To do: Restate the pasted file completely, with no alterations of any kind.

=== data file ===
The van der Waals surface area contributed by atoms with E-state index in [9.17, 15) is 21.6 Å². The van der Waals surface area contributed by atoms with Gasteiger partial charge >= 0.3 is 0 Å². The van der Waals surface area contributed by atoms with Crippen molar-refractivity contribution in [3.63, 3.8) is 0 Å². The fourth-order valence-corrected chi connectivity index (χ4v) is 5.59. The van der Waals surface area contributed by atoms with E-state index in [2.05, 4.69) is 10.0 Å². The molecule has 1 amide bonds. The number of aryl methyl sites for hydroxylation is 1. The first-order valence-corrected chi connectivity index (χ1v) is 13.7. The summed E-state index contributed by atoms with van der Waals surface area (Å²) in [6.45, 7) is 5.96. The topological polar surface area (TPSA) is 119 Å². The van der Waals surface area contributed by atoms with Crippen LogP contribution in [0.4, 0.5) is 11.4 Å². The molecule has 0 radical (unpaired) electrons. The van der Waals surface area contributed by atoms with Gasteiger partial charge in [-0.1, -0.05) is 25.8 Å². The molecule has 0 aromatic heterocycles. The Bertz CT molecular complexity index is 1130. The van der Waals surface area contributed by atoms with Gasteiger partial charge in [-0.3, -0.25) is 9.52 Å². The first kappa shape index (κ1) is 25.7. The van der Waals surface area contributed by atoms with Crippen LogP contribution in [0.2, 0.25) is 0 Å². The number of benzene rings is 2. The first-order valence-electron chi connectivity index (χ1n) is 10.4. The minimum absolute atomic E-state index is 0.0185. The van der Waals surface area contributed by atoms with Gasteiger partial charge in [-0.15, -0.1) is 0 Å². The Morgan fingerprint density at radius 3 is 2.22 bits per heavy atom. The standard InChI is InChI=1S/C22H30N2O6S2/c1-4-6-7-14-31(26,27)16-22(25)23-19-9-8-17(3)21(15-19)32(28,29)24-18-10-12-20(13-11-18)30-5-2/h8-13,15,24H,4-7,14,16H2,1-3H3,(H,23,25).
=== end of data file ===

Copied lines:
The van der Waals surface area contributed by atoms with E-state index in [9.17, 15) is 21.6 Å². The van der Waals surface area contributed by atoms with Gasteiger partial charge >= 0.3 is 0 Å². The van der Waals surface area contributed by atoms with Crippen molar-refractivity contribution in [3.63, 3.8) is 0 Å². The fourth-order valence-corrected chi connectivity index (χ4v) is 5.59. The van der Waals surface area contributed by atoms with E-state index in [2.05, 4.69) is 10.0 Å². The molecule has 1 amide bonds. The number of aryl methyl sites for hydroxylation is 1. The first-order valence-corrected chi connectivity index (χ1v) is 13.7. The summed E-state index contributed by atoms with van der Waals surface area (Å²) in [6.45, 7) is 5.96. The topological polar surface area (TPSA) is 119 Å². The van der Waals surface area contributed by atoms with Crippen LogP contribution in [0.4, 0.5) is 11.4 Å². The molecule has 0 radical (unpaired) electrons. The van der Waals surface area contributed by atoms with Gasteiger partial charge in [-0.1, -0.05) is 25.8 Å². The molecule has 0 aromatic heterocycles. The Bertz CT molecular complexity index is 1130. The van der Waals surface area contributed by atoms with Gasteiger partial charge in [-0.3, -0.25) is 9.52 Å². The first kappa shape index (κ1) is 25.7. The van der Waals surface area contributed by atoms with Crippen LogP contribution in [0.2, 0.25) is 0 Å². The number of benzene rings is 2. The first-order valence-electron chi connectivity index (χ1n) is 10.4. The minimum absolute atomic E-state index is 0.0185. The van der Waals surface area contributed by atoms with Gasteiger partial charge in [-0.15, -0.1) is 0 Å². The Morgan fingerprint density at radius 3 is 2.22 bits per heavy atom. The standard InChI is InChI=1S/C22H30N2O6S2/c1-4-6-7-14-31(26,27)16-22(25)23-19-9-8-17(3)21(15-19)32(28,29)24-18-10-12-20(13-11-18)30-5-2/h8-13,15,24H,4-7,14,16H2,1-3H3,(H,23,25).